BREAST CANCER. THE TERRORIST WITHIN
There’s nothing quite as uplifting a bit of good news on the breast cancer front. And the statistics released this week by Cancer Council Victoria is just that.
More Victorian women who are diagnosed with breast cancer are beating it, with 89% of them still alive after the magical 5-year survival period.
Image via teenytinyturkey on Flickr.
That’s significantly up on the survival rates some 20 years ago. The message now must be: “don’t let the better detection and treatment make you complacent”.
Just like there’s nothing like a bit of good news on the breast cancer front, there’s nothing more harrowing than being diagnosed. It’s literally a life changing experience, as anyone who has been through breast cancer knows.
I am amongst them. “Complacency” isn’t in my vocab.
I was 39 when a palpable lump appeared on my left breast. Breast cancer was the last thing on my mind, with an 18-month-old baby, a happy marriage and a great job. When my surgeon told me he was fairly sure we were looking at cancer, my reaction was: “What are you talking about? I don’t have time for cancer!”
In an afternoon, the meaning of “time” changed.
Looking back, it is hard to discern what was more harrowing: coming home to the hugs of a baby I wasn’t at all sure I’d be there to care for, for much longer? Having a big bit of my left breast cut out, along with a fair few lymph nodes to make sure there was no cancer in them? Undergoing radiotherapy? Dealing with chemical and surgical menopause? Battling incurable lymphedema caused by a small mosquito bite? Dealing with wanting my illness kept out of the public domain when I was a public figure but having Crikey assert that my absence from the ABC airwaves was because I had been removed from my position as host of The World Today?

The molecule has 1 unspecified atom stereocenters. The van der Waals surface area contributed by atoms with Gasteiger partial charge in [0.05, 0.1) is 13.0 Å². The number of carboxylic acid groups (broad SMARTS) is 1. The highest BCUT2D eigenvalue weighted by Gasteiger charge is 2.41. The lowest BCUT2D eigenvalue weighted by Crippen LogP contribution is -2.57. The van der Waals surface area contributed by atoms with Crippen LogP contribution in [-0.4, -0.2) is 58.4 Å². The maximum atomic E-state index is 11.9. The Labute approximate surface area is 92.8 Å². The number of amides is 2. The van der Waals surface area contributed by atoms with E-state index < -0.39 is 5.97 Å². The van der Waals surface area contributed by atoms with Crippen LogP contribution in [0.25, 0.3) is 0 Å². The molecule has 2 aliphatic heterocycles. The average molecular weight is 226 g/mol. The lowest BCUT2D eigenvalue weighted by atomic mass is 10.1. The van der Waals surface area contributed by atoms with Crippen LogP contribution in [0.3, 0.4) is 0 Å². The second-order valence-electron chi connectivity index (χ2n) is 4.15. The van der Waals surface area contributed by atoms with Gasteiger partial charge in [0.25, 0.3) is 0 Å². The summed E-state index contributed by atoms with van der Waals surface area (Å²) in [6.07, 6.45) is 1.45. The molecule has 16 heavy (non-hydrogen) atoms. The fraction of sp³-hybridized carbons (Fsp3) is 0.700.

One of the biggest of the battles was having to pretend, for years after surgery, that I was “back to pre-cancer normal” when I really felt that my body had been struck by a terrorist who’s evil I would have to forever be on guard against – when I no longer knew what “normal” was.
Surgery was really just the beginning. But as I learned, the surgeon can be the beginning, the middle and the triumphant victory over a torturous mind game.
A great surgeon is like winning lotto when you’re on your last kopek. Professor David Gillett was my lucky number. If not for his skill with a knife, his gentle personality, his willing me to health, his constant availability, and that he understood the mind game cancer plays, I might have gone certifiably mad in the years that followed diagnosis. Had anyone other than Professor Gillett and his offsider Catherine Kennedy known what was happening to me, they might have offered me a ride to a psychiatric facility!
Every pain I felt had me convinced that the cancer had returned.
I can’t even recall the number of bone scans I put myself through, every twinge in my aging body ushering in a new bout of paranoia. There were a few brain scans too, along with blood tests and cervical ultrasounds, few of which I would tell my family I was undergoing. With the cancer gone, I was meant to be “over it”, cured, recovered, wasn’t I?
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